This summer, the Toronto Maple Leafs and the Columbus Blue Jackets will meet in a pre-playoff “qualifying round” for the right to participate in the 2020 Stanley Cup Playoffs. That best-of-five series will be the highlight of the teams’ history. Not only will it determine which one is a playoff team this year, but it will also be the first time the two have faced each other more than three times in a season.
When the play-in round begins (at least one source says that will be on July 29), nine months will have passed since the teams last met. If the series goes the full five games, it will equal the total number of games played against each other in the last 30 months. These teams have not met very often.
The Maple Leafs and Blue Jackets don’t have much history, and even less that could be considered a “rivalry.” Before the Blue Jackets moved to the Eastern Conference for the 2013-14 season, there were a pair of seasons when the teams didn’t play each other at all (not including 2004-05, when the season was cancelled), including the lockout-shortened 2012-13 season and 2005-06, when the schedulers didn’t include a game between the teams.
All-time, the Maple Leafs’ record against the Blue Jackets is 14 wins, 11 losses, three overtime losses, one shootout loss, and one tie. Since Columbus joined the Eastern Conference, the Maple Leafs’ record is 8-10-2 (the final game of this season was cancelled due to the coronavirus Pause). That’s a total of 30 regular-season games and none in the playoffs – ever – in 19 seasons.
For comparison, the Maple Leafs vs. Montreal Canadiens, a rivalry that dates from 1917, includes 747 regular-season games and 71 post-season games, for a total of 818 games.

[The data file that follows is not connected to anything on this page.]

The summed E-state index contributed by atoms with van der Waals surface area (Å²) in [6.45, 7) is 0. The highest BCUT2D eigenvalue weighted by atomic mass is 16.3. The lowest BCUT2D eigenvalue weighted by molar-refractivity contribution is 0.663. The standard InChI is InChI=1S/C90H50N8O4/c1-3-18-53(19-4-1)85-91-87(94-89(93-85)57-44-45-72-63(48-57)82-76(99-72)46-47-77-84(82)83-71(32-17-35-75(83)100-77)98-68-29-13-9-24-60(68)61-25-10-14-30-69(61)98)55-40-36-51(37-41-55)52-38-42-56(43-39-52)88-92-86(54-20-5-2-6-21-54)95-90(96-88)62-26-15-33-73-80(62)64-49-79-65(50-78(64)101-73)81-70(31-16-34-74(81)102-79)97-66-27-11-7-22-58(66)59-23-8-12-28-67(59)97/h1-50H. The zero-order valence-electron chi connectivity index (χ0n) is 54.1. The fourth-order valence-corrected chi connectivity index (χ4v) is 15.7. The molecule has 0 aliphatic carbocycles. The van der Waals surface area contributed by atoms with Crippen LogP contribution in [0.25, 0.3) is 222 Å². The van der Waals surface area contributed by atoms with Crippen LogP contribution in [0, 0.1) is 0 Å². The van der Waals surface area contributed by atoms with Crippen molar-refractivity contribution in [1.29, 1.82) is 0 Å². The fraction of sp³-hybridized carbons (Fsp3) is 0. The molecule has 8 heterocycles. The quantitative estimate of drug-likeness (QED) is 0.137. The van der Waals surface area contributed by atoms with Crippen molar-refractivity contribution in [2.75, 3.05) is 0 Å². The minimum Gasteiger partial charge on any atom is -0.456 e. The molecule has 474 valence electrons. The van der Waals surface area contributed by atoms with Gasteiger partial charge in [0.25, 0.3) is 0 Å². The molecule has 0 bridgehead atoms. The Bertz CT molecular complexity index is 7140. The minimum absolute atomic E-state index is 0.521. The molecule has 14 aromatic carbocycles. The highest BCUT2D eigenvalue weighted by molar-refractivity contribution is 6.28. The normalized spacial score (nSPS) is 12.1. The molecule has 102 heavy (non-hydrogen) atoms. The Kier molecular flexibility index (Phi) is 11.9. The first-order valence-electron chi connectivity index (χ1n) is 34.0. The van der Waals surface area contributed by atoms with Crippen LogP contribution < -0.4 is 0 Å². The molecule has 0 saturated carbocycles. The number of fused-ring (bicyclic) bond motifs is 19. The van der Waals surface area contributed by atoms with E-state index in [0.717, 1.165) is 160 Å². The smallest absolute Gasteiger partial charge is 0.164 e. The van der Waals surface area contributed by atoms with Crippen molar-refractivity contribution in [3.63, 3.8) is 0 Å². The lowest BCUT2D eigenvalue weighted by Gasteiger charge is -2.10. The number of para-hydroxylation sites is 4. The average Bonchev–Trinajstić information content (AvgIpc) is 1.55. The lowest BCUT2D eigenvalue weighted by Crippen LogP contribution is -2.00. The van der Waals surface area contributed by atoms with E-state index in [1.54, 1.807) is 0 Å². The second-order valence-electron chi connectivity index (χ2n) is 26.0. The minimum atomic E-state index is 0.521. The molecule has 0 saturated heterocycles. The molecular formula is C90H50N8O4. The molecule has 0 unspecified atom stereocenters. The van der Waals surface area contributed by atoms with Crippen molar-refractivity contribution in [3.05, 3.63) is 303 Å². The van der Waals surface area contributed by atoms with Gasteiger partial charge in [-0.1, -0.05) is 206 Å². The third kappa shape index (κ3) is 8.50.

Toronto vs. Columbus – What’s the Score?
From 2000-01, when the Blue Jackets joined the league, to the 2012-13 season, Columbus played in the Western Conference while the Maple Leafs were in the East. Through those nine seasons Toronto’s record against Columbus was 6-1-3, with the “3” including one shootout loss (2008-09), one overtime loss (2002-03), and one tie (2000-01).
Since the 2013-14 season, the Maple Leafs and the Blue Jackets have been in the same conference. In the seven seasons since Columbus moved to the East, the Maple Leafs record against them is 8-10-2. Toronto has had only two winning seasons against the Blue Jackets in this period. Here’s the season-by-season breakdown:
- 2013-14: 0-3-0 (L/L/L)
- 2014-15: 2-1-0 (W/W/L)
- 2015-16: 1-2-0 (W/L/L)
- 2016-17: 1-2-0 (L/W/L)
- 2017-18: 1-1-1 (L/OTL/W)
- 2018-19: 2-1-0 (W/L/W)
- 2019-20: 1-0-1 (W/OTL)
Recent Maple Leafs – Blue Jackets Games
To get a sense of how the teams stack up going into the qualifying round, let’s look at the five most recent games, in reverse chronological order.
October 21, 2019, CBJ 4 -TOR 3 (OT): The Blue Jackets got on the board twice in the first six minutes, scoring shorthanded and even-strength goals. Also in the 1st period, the Maple Leafs scored shorthanded and at even strength. Toronto had the only goal in the 2nd period, taking a 3-2 lead. A Columbus power-play goal in the middle of the 3rd period tied the game. The Blue Jackets’ Gustav Nyquist ended the game less than two minutes into OT. (Frederik Andersen took the loss.)
October 4, 2019, TOR 4 – CBJ 1: The Maple Leafs’ 4-1 win left fans with a great feeling – the scorers scored, the defense was strong, and Columbus’ only goal was a power-play marker. Mitch Marner had two goals and an assist, John Tavares had a pair of helpers, as did Morgan Rielly; Auston Matthews scored his third of the year in just his second game. Each team had 29 shots, but Toronto made them count. (Andersen got the win.)
Related: 7 Cool Things About Auston Matthews
December 28, 2018, TOR 4 – CBJ 2: Toronto’s 4-2 victory saw Tavares score his 25th and 26th of the 2018-19 season, with Marner assisting on both; the 4th line of Frederik Gautthier (goal) with Par Lindholm and Trevor Moore (assists) also contributed. Each team had 29 shots. (Garret Sparks got the win.)
November 23, 2018 CBJ 4 – TOR 2: In the second straight game against the Blue Jackets, the Maple Leafs came up short, losing 4-2, despite outshooting their opponent 34-19. (Andersen took the loss.)
November 19, 2018, TOR 4 – CBJ 2: The Blue Jackets led 2-0 at the end of the 1st period, but the Maple Leafs scored four unanswered goals for a 4-2 victory. Zach Hyman had a pair of goals, Ron Hainsey and Marner each had a pair of assists, and Tavares scored and assisted. Columbus outshot the home team 39-26. (Andersen recorded the win.)